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Teaching English Abroad

Teaching English in Nicaragua

Tips for Getting a Job Teaching English in Nicaragua

 

  • Education: 
    A BA/BS is required although for teaching English in Nicaragua it’s not required.
  • TEFL Certification: 
    A TEFL/TESOL certification is necessary
  • Peak Hiring Months:  
    Mostly in middle of January to February and again in July but contract turnovers take place every month to keep the hiring process running all through the year
  • Citizenship Requirements:  
    Preference given to citizens of South Africa, New Zealand, Australia, Ireland, Canada, UK, and USA though this is not always a requirement
  • Types of Jobs: 
    Private students, positions in universities and English language schools
  • Typical Hiring Process: 
    Face to face interview for locals in Nicaragua only
  • Average teaching hours per week: 
    Weekly 20-25 hours in the classroom plus preparation hours
  • Types of Students/Audience: 
    Business professionals and adults
  • Cost of Living per month:  
    300 - 600 USD (9,400-18,800 NIO)
  • Visas: 
    Tourist visa
  • Average Monthly Pay: 
    300 - 600 USD (9,400-18,800NIO)
  • Start –up cost: 
    1,000 - 1,200 USD (32,650-39,150NIO)
  • Potential to save or break-even: 
    Break-even market
  • Accommodation Benefits:  
    None
  • Fight Reimbursements:  
    None
  • Vacation:  
    Depends on the employer
Teaching English in Nicaragua

Unlike places like Panama and Costa Rica, Nicaragua is a place that is left generally unseen by travellers. A flourishing English-teaching job market, Nicaragua additionally stands apart as the most secure country in the area. New teachers are very much in demand with hiring regularly occurring all over the year apart from the Christmas time to mid-January. Nearby, in-person interviews are the standard for the recruiting process.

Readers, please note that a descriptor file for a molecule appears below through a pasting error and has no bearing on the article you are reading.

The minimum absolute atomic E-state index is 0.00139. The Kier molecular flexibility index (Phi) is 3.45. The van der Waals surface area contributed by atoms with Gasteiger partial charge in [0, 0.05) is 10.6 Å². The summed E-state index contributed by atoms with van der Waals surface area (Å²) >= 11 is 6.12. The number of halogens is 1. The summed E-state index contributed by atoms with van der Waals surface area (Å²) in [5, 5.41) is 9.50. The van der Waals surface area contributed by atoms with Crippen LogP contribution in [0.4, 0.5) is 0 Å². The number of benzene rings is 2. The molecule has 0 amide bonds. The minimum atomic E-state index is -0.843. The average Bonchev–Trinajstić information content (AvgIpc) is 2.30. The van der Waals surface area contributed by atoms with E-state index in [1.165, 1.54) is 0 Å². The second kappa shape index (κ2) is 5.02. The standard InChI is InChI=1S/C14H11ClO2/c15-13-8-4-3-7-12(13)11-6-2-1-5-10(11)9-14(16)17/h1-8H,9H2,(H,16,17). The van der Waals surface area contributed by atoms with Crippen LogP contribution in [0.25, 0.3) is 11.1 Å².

Minimum pay packages are offered to English teachers in the country; however, the lower cost for basic items, in contrast with Europe or the USA, permits an average and pleasant lifestyle. Monthly rent hardly goes past a limit of 150 USD while other fundamental necessities, for example, public vehicles and food are a lot more reasonable. Weeks comprise of 20 to 25 hours of work which leaves a lot of time for pursuing different interests and in voyaging and exploring around.

A four-year degree for teaching in Nicaragua, however excessive, is generally preferred. TEFL accreditation is another normal prerequisite. Bilingual schools typically offer a maximum number of teaching opportunities with children making the most of the student populace. Bigger urban communities, for example, San Juan del Sur, Granada, Managua, and Leon ordinarily have the most instructing openings. English teachers regularly work on a tourist visa, renewable like clockwork by methods for a short excursion to Costa Rica.

While it isn't important to hold a Bachelor's degree for getting some work in Nicaragua, numerous businesses will in general incline toward applicants with one. Those without a degree should prepare themselves for a serious pursuit of job search.